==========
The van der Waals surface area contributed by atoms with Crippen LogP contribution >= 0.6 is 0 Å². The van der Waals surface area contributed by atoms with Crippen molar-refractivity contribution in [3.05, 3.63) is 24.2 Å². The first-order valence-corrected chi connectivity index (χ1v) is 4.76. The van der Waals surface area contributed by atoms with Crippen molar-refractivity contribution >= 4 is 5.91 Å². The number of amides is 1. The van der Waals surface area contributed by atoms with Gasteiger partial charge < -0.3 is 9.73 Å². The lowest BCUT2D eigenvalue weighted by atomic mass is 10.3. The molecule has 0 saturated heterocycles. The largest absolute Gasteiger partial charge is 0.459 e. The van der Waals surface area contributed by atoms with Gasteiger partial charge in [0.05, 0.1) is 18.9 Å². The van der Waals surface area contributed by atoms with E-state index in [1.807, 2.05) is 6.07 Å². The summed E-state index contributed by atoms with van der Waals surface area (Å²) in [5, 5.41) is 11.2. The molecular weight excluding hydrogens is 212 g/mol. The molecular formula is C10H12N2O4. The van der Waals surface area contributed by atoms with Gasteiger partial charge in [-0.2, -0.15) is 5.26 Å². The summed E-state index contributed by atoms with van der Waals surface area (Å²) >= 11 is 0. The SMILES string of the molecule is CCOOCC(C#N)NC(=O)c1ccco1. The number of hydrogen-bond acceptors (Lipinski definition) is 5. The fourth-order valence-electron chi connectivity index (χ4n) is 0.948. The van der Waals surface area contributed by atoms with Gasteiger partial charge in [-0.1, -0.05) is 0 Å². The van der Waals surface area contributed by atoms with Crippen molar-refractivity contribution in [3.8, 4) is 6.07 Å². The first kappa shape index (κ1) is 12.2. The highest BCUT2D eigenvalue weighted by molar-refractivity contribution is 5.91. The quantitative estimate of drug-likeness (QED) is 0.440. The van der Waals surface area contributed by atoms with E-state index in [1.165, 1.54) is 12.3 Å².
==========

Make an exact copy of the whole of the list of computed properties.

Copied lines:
The van der Waals surface area contributed by atoms with Crippen LogP contribution >= 0.6 is 0 Å². The van der Waals surface area contributed by atoms with Crippen molar-refractivity contribution in [3.05, 3.63) is 24.2 Å². The first-order valence-corrected chi connectivity index (χ1v) is 4.76. The van der Waals surface area contributed by atoms with Crippen molar-refractivity contribution >= 4 is 5.91 Å². The number of amides is 1. The van der Waals surface area contributed by atoms with Gasteiger partial charge < -0.3 is 9.73 Å². The lowest BCUT2D eigenvalue weighted by atomic mass is 10.3. The molecule has 0 saturated heterocycles. The largest absolute Gasteiger partial charge is 0.459 e. The van der Waals surface area contributed by atoms with Gasteiger partial charge in [0.05, 0.1) is 18.9 Å². The van der Waals surface area contributed by atoms with E-state index in [1.807, 2.05) is 6.07 Å². The summed E-state index contributed by atoms with van der Waals surface area (Å²) in [5, 5.41) is 11.2. The molecular weight excluding hydrogens is 212 g/mol. The molecular formula is C10H12N2O4. The van der Waals surface area contributed by atoms with Gasteiger partial charge in [-0.2, -0.15) is 5.26 Å². The summed E-state index contributed by atoms with van der Waals surface area (Å²) >= 11 is 0. The SMILES string of the molecule is CCOOCC(C#N)NC(=O)c1ccco1. The number of hydrogen-bond acceptors (Lipinski definition) is 5. The fourth-order valence-electron chi connectivity index (χ4n) is 0.948. The van der Waals surface area contributed by atoms with Gasteiger partial charge in [-0.1, -0.05) is 0 Å². The van der Waals surface area contributed by atoms with Crippen molar-refractivity contribution in [3.8, 4) is 6.07 Å². The first kappa shape index (κ1) is 12.2. The highest BCUT2D eigenvalue weighted by molar-refractivity contribution is 5.91. The quantitative estimate of drug-likeness (QED) is 0.440. The van der Waals surface area contributed by atoms with E-state index in [1.165, 1.54) is 12.3 Å².